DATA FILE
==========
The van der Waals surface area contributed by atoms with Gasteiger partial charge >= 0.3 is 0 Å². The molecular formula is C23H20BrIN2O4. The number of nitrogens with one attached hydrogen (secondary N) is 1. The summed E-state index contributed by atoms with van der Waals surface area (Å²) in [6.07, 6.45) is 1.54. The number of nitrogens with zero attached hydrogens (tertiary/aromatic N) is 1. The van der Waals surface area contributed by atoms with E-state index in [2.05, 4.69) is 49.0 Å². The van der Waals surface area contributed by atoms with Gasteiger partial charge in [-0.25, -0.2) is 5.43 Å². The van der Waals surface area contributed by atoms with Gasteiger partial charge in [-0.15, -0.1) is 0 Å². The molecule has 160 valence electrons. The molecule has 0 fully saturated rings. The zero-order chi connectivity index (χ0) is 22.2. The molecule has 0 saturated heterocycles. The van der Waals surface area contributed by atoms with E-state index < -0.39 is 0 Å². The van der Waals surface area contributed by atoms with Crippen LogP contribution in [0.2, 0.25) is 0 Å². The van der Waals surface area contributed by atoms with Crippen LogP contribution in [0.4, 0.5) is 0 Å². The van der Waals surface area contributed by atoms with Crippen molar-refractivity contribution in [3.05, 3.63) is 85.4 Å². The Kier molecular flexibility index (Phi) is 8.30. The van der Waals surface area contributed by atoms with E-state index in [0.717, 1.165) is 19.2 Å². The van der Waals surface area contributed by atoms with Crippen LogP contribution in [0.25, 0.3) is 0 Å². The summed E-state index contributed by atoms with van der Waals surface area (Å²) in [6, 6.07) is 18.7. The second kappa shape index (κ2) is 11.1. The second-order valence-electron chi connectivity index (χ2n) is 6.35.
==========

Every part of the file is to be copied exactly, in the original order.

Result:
The van der Waals surface area contributed by atoms with Gasteiger partial charge >= 0.3 is 0 Å². The molecular formula is C23H20BrIN2O4. The number of nitrogens with one attached hydrogen (secondary N) is 1. The summed E-state index contributed by atoms with van der Waals surface area (Å²) in [6.07, 6.45) is 1.54. The number of nitrogens with zero attached hydrogens (tertiary/aromatic N) is 1. The van der Waals surface area contributed by atoms with E-state index in [2.05, 4.69) is 49.0 Å². The van der Waals surface area contributed by atoms with Gasteiger partial charge in [-0.25, -0.2) is 5.43 Å². The van der Waals surface area contributed by atoms with Gasteiger partial charge in [-0.15, -0.1) is 0 Å². The molecule has 160 valence electrons. The molecule has 0 fully saturated rings. The zero-order chi connectivity index (χ0) is 22.2. The molecule has 0 saturated heterocycles. The van der Waals surface area contributed by atoms with E-state index < -0.39 is 0 Å². The van der Waals surface area contributed by atoms with Crippen LogP contribution in [0.2, 0.25) is 0 Å². The van der Waals surface area contributed by atoms with Crippen LogP contribution in [0.4, 0.5) is 0 Å². The van der Waals surface area contributed by atoms with Crippen molar-refractivity contribution in [3.05, 3.63) is 85.4 Å². The Kier molecular flexibility index (Phi) is 8.30. The van der Waals surface area contributed by atoms with E-state index in [0.717, 1.165) is 19.2 Å². The van der Waals surface area contributed by atoms with Crippen LogP contribution in [0.25, 0.3) is 0 Å². The summed E-state index contributed by atoms with van der Waals surface area (Å²) in [6, 6.07) is 18.7. The second kappa shape index (κ2) is 11.1. The second-order valence-electron chi connectivity index (χ2n) is 6.35.